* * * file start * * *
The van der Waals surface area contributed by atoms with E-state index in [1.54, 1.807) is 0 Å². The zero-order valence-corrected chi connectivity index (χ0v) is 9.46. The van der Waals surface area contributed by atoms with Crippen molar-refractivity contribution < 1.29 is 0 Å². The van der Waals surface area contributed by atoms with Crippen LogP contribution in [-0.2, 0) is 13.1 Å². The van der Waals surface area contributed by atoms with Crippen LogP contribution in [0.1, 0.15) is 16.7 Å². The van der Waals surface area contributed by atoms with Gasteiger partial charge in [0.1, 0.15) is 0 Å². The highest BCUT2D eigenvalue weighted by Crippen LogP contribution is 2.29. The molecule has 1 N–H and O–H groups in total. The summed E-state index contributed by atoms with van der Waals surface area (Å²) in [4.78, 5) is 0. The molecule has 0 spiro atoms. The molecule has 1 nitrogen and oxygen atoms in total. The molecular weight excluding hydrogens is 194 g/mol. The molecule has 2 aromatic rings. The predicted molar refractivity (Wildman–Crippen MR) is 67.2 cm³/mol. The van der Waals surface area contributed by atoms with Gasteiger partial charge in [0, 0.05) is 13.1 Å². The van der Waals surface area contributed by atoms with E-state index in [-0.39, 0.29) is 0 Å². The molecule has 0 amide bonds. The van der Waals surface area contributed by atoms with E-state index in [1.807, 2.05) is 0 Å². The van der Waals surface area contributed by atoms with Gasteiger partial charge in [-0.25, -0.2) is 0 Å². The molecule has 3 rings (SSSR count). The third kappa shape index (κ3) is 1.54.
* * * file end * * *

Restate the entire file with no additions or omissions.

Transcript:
The van der Waals surface area contributed by atoms with E-state index in [1.54, 1.807) is 0 Å². The zero-order valence-corrected chi connectivity index (χ0v) is 9.46. The van der Waals surface area contributed by atoms with Crippen molar-refractivity contribution < 1.29 is 0 Å². The van der Waals surface area contributed by atoms with Crippen LogP contribution in [-0.2, 0) is 13.1 Å². The van der Waals surface area contributed by atoms with Crippen LogP contribution in [0.1, 0.15) is 16.7 Å². The van der Waals surface area contributed by atoms with Gasteiger partial charge in [0.1, 0.15) is 0 Å². The highest BCUT2D eigenvalue weighted by Crippen LogP contribution is 2.29. The molecule has 1 N–H and O–H groups in total. The summed E-state index contributed by atoms with van der Waals surface area (Å²) in [4.78, 5) is 0. The molecule has 0 spiro atoms. The molecule has 1 nitrogen and oxygen atoms in total. The molecular weight excluding hydrogens is 194 g/mol. The molecule has 2 aromatic rings. The predicted molar refractivity (Wildman–Crippen MR) is 67.2 cm³/mol. The van der Waals surface area contributed by atoms with Gasteiger partial charge in [0, 0.05) is 13.1 Å². The van der Waals surface area contributed by atoms with E-state index in [-0.39, 0.29) is 0 Å². The molecule has 0 amide bonds. The van der Waals surface area contributed by atoms with E-state index in [1.807, 2.05) is 0 Å². The van der Waals surface area contributed by atoms with Gasteiger partial charge in [-0.25, -0.2) is 0 Å². The molecule has 3 rings (SSSR count). The third kappa shape index (κ3) is 1.54.